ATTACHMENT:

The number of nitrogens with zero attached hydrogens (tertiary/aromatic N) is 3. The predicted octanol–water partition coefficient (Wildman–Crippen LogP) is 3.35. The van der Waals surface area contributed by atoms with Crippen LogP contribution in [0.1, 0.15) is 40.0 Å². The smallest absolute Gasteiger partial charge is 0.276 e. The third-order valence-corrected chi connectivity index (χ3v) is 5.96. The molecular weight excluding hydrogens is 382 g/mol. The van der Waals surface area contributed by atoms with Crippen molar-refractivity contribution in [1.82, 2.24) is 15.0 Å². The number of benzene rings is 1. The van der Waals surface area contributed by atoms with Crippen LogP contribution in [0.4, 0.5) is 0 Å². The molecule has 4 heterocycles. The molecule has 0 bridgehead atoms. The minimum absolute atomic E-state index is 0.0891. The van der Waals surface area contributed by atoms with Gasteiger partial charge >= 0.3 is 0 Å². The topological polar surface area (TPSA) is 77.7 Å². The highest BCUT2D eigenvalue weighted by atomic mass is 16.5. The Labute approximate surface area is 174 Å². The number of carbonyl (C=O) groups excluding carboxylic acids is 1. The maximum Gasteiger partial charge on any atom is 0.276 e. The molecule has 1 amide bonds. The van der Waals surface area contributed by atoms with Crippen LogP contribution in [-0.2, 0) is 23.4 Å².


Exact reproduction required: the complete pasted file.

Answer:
The number of nitrogens with zero attached hydrogens (tertiary/aromatic N) is 3. The predicted octanol–water partition coefficient (Wildman–Crippen LogP) is 3.35. The van der Waals surface area contributed by atoms with Crippen LogP contribution in [0.1, 0.15) is 40.0 Å². The smallest absolute Gasteiger partial charge is 0.276 e. The third-order valence-corrected chi connectivity index (χ3v) is 5.96. The molecular weight excluding hydrogens is 382 g/mol. The van der Waals surface area contributed by atoms with Crippen molar-refractivity contribution in [1.82, 2.24) is 15.0 Å². The number of benzene rings is 1. The van der Waals surface area contributed by atoms with Crippen LogP contribution in [0.4, 0.5) is 0 Å². The molecule has 4 heterocycles. The molecule has 0 bridgehead atoms. The minimum absolute atomic E-state index is 0.0891. The van der Waals surface area contributed by atoms with Gasteiger partial charge >= 0.3 is 0 Å². The topological polar surface area (TPSA) is 77.7 Å². The highest BCUT2D eigenvalue weighted by atomic mass is 16.5. The Labute approximate surface area is 174 Å². The number of carbonyl (C=O) groups excluding carboxylic acids is 1. The maximum Gasteiger partial charge on any atom is 0.276 e. The molecule has 1 amide bonds. The van der Waals surface area contributed by atoms with Crippen LogP contribution in [-0.2, 0) is 23.4 Å².